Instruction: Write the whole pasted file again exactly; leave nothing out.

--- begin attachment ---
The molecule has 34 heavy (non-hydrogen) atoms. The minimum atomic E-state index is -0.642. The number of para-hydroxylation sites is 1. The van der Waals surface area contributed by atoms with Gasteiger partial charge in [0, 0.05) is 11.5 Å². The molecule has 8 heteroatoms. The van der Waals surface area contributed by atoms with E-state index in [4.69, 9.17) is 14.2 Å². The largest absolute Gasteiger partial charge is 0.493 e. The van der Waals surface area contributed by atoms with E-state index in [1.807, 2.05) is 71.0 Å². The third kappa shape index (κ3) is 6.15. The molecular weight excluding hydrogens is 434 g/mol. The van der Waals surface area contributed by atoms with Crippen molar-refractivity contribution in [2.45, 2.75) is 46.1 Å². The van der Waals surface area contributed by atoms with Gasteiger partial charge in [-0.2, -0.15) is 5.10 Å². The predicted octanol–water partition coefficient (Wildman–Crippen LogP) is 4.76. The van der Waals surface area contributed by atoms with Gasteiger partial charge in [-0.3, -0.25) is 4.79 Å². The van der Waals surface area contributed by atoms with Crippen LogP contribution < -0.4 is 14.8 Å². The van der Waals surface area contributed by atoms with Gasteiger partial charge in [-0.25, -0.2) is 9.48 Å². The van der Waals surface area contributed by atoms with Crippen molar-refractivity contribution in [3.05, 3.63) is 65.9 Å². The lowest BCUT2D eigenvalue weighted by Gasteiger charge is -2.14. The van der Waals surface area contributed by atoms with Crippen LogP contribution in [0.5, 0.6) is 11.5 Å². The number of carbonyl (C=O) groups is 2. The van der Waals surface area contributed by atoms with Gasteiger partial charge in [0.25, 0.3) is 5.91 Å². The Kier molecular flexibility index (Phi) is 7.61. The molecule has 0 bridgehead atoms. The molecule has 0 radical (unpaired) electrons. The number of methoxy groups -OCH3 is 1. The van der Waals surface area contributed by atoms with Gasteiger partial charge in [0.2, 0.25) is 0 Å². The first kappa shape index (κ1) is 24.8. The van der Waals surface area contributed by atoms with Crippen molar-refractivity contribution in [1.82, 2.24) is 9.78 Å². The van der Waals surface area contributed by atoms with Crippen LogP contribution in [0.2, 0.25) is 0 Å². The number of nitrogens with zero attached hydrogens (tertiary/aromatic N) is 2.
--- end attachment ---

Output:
The molecule has 34 heavy (non-hydrogen) atoms. The minimum atomic E-state index is -0.642. The number of para-hydroxylation sites is 1. The van der Waals surface area contributed by atoms with Gasteiger partial charge in [0, 0.05) is 11.5 Å². The molecule has 8 heteroatoms. The van der Waals surface area contributed by atoms with E-state index in [4.69, 9.17) is 14.2 Å². The largest absolute Gasteiger partial charge is 0.493 e. The van der Waals surface area contributed by atoms with E-state index in [1.807, 2.05) is 71.0 Å². The third kappa shape index (κ3) is 6.15. The molecular weight excluding hydrogens is 434 g/mol. The van der Waals surface area contributed by atoms with Crippen molar-refractivity contribution in [2.45, 2.75) is 46.1 Å². The van der Waals surface area contributed by atoms with Gasteiger partial charge in [-0.2, -0.15) is 5.10 Å². The predicted octanol–water partition coefficient (Wildman–Crippen LogP) is 4.76. The van der Waals surface area contributed by atoms with Gasteiger partial charge in [-0.3, -0.25) is 4.79 Å². The van der Waals surface area contributed by atoms with Crippen LogP contribution < -0.4 is 14.8 Å². The van der Waals surface area contributed by atoms with Gasteiger partial charge in [-0.25, -0.2) is 9.48 Å². The van der Waals surface area contributed by atoms with Crippen molar-refractivity contribution in [3.05, 3.63) is 65.9 Å². The lowest BCUT2D eigenvalue weighted by Gasteiger charge is -2.14. The van der Waals surface area contributed by atoms with Crippen LogP contribution in [0.5, 0.6) is 11.5 Å². The number of carbonyl (C=O) groups is 2. The van der Waals surface area contributed by atoms with Gasteiger partial charge in [0.25, 0.3) is 5.91 Å². The Kier molecular flexibility index (Phi) is 7.61. The molecule has 0 bridgehead atoms. The molecule has 0 radical (unpaired) electrons. The number of methoxy groups -OCH3 is 1. The van der Waals surface area contributed by atoms with Gasteiger partial charge in [0.2, 0.25) is 0 Å². The first kappa shape index (κ1) is 24.8. The van der Waals surface area contributed by atoms with Crippen molar-refractivity contribution in [1.82, 2.24) is 9.78 Å². The van der Waals surface area contributed by atoms with Crippen LogP contribution in [0.2, 0.25) is 0 Å². The number of nitrogens with zero attached hydrogens (tertiary/aromatic N) is 2.